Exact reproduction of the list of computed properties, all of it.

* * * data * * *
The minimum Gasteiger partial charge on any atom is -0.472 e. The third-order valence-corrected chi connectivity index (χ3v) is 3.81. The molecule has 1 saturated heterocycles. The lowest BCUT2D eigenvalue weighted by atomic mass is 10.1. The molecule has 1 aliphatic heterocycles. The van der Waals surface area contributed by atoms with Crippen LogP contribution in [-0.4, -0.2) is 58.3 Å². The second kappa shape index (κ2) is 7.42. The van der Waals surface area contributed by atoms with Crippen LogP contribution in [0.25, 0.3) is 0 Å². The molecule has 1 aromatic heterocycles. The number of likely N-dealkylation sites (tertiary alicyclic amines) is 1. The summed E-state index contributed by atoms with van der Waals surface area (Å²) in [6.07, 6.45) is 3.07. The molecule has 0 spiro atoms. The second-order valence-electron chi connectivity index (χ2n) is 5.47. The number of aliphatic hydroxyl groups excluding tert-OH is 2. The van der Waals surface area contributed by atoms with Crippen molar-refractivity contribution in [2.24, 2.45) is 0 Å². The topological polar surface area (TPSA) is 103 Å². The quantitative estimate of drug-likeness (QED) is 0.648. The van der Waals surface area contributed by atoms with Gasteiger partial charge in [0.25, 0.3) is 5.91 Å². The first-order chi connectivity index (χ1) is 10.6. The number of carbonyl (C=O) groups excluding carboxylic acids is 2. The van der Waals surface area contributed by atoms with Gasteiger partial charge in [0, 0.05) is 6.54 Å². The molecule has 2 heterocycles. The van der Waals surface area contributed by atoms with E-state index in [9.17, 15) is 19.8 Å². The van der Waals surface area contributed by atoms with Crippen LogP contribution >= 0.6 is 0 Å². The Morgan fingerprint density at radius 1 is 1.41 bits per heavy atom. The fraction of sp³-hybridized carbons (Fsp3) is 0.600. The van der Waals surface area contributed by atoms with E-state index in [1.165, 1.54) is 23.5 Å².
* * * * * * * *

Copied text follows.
The minimum Gasteiger partial charge on any atom is -0.472 e. The third-order valence-corrected chi connectivity index (χ3v) is 3.81. The molecule has 1 saturated heterocycles. The lowest BCUT2D eigenvalue weighted by atomic mass is 10.1. The molecule has 1 aliphatic heterocycles. The van der Waals surface area contributed by atoms with Crippen LogP contribution in [-0.4, -0.2) is 58.3 Å². The second kappa shape index (κ2) is 7.42. The van der Waals surface area contributed by atoms with Crippen LogP contribution in [0.25, 0.3) is 0 Å². The molecule has 1 aromatic heterocycles. The number of likely N-dealkylation sites (tertiary alicyclic amines) is 1. The summed E-state index contributed by atoms with van der Waals surface area (Å²) in [6.07, 6.45) is 3.07. The molecule has 0 spiro atoms. The second-order valence-electron chi connectivity index (χ2n) is 5.47. The number of aliphatic hydroxyl groups excluding tert-OH is 2. The van der Waals surface area contributed by atoms with Crippen molar-refractivity contribution in [2.24, 2.45) is 0 Å². The topological polar surface area (TPSA) is 103 Å². The quantitative estimate of drug-likeness (QED) is 0.648. The van der Waals surface area contributed by atoms with Gasteiger partial charge in [0.25, 0.3) is 5.91 Å². The first-order chi connectivity index (χ1) is 10.6. The number of carbonyl (C=O) groups excluding carboxylic acids is 2. The van der Waals surface area contributed by atoms with Gasteiger partial charge in [0, 0.05) is 6.54 Å². The molecule has 2 heterocycles. The van der Waals surface area contributed by atoms with E-state index in [9.17, 15) is 19.8 Å². The van der Waals surface area contributed by atoms with Crippen LogP contribution >= 0.6 is 0 Å². The Morgan fingerprint density at radius 1 is 1.41 bits per heavy atom. The fraction of sp³-hybridized carbons (Fsp3) is 0.600. The van der Waals surface area contributed by atoms with E-state index in [1.165, 1.54) is 23.5 Å².